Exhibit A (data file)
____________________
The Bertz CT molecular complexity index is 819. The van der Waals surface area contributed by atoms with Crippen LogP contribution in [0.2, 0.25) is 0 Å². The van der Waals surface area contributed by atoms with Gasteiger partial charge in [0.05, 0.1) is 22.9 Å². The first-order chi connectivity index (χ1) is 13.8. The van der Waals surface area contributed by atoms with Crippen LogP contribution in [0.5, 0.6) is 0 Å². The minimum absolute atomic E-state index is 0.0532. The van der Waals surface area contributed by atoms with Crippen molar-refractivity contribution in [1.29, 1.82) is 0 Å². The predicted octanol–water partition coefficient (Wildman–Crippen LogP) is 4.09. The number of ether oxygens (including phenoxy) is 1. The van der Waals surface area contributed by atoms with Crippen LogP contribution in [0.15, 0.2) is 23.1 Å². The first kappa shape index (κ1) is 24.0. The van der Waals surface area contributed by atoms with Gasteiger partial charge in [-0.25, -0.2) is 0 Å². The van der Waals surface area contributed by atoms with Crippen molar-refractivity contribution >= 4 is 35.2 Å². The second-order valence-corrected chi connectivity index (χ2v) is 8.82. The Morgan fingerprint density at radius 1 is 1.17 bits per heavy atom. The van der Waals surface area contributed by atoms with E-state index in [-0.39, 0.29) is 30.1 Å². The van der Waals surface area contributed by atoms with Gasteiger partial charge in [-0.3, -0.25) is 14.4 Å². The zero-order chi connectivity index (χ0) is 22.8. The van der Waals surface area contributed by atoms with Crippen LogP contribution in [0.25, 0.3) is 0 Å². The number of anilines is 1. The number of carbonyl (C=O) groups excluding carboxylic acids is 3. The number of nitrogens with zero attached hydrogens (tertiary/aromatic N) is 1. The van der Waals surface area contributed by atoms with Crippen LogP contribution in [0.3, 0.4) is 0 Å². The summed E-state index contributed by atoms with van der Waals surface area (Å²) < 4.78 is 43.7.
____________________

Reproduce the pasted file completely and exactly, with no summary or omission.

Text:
The Bertz CT molecular complexity index is 819. The van der Waals surface area contributed by atoms with Crippen LogP contribution in [0.2, 0.25) is 0 Å². The van der Waals surface area contributed by atoms with Gasteiger partial charge in [0.05, 0.1) is 22.9 Å². The first-order chi connectivity index (χ1) is 13.8. The van der Waals surface area contributed by atoms with Crippen LogP contribution in [0.5, 0.6) is 0 Å². The minimum absolute atomic E-state index is 0.0532. The van der Waals surface area contributed by atoms with Crippen molar-refractivity contribution in [1.29, 1.82) is 0 Å². The predicted octanol–water partition coefficient (Wildman–Crippen LogP) is 4.09. The number of ether oxygens (including phenoxy) is 1. The van der Waals surface area contributed by atoms with Crippen LogP contribution in [0.15, 0.2) is 23.1 Å². The first kappa shape index (κ1) is 24.0. The van der Waals surface area contributed by atoms with Gasteiger partial charge in [-0.25, -0.2) is 0 Å². The van der Waals surface area contributed by atoms with Crippen molar-refractivity contribution >= 4 is 35.2 Å². The second-order valence-corrected chi connectivity index (χ2v) is 8.82. The Morgan fingerprint density at radius 1 is 1.17 bits per heavy atom. The van der Waals surface area contributed by atoms with E-state index in [-0.39, 0.29) is 30.1 Å². The van der Waals surface area contributed by atoms with Gasteiger partial charge in [-0.3, -0.25) is 14.4 Å². The zero-order chi connectivity index (χ0) is 22.8. The van der Waals surface area contributed by atoms with Crippen LogP contribution in [0.25, 0.3) is 0 Å². The number of anilines is 1. The number of carbonyl (C=O) groups excluding carboxylic acids is 3. The number of nitrogens with zero attached hydrogens (tertiary/aromatic N) is 1. The van der Waals surface area contributed by atoms with Crippen LogP contribution in [0.3, 0.4) is 0 Å². The summed E-state index contributed by atoms with van der Waals surface area (Å²) < 4.78 is 43.7.